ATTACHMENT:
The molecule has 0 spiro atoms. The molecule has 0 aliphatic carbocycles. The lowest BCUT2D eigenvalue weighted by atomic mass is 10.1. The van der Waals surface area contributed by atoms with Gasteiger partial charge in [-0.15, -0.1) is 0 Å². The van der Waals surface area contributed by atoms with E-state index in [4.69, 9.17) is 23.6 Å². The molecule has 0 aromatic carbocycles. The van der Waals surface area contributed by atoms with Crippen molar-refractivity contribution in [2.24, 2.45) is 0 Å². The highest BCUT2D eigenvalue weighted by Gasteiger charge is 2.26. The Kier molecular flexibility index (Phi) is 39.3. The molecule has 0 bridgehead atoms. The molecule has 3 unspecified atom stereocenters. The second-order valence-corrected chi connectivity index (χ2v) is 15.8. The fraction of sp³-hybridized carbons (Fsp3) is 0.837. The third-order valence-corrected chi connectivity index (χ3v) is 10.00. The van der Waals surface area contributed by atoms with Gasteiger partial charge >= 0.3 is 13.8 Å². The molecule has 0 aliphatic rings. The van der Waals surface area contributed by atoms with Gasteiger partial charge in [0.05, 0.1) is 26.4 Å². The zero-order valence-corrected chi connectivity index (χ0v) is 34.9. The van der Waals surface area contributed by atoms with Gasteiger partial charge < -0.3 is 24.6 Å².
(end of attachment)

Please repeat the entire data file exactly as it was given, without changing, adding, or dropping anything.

The molecule has 0 spiro atoms. The molecule has 0 aliphatic carbocycles. The lowest BCUT2D eigenvalue weighted by atomic mass is 10.1. The van der Waals surface area contributed by atoms with Gasteiger partial charge in [-0.15, -0.1) is 0 Å². The van der Waals surface area contributed by atoms with E-state index in [4.69, 9.17) is 23.6 Å². The molecule has 0 aromatic carbocycles. The van der Waals surface area contributed by atoms with Crippen molar-refractivity contribution in [2.24, 2.45) is 0 Å². The highest BCUT2D eigenvalue weighted by Gasteiger charge is 2.26. The Kier molecular flexibility index (Phi) is 39.3. The molecule has 0 bridgehead atoms. The molecule has 3 unspecified atom stereocenters. The second-order valence-corrected chi connectivity index (χ2v) is 15.8. The fraction of sp³-hybridized carbons (Fsp3) is 0.837. The third-order valence-corrected chi connectivity index (χ3v) is 10.00. The van der Waals surface area contributed by atoms with Gasteiger partial charge >= 0.3 is 13.8 Å². The molecule has 0 aliphatic rings. The van der Waals surface area contributed by atoms with Gasteiger partial charge in [0.05, 0.1) is 26.4 Å². The zero-order valence-corrected chi connectivity index (χ0v) is 34.9. The van der Waals surface area contributed by atoms with Gasteiger partial charge < -0.3 is 24.6 Å².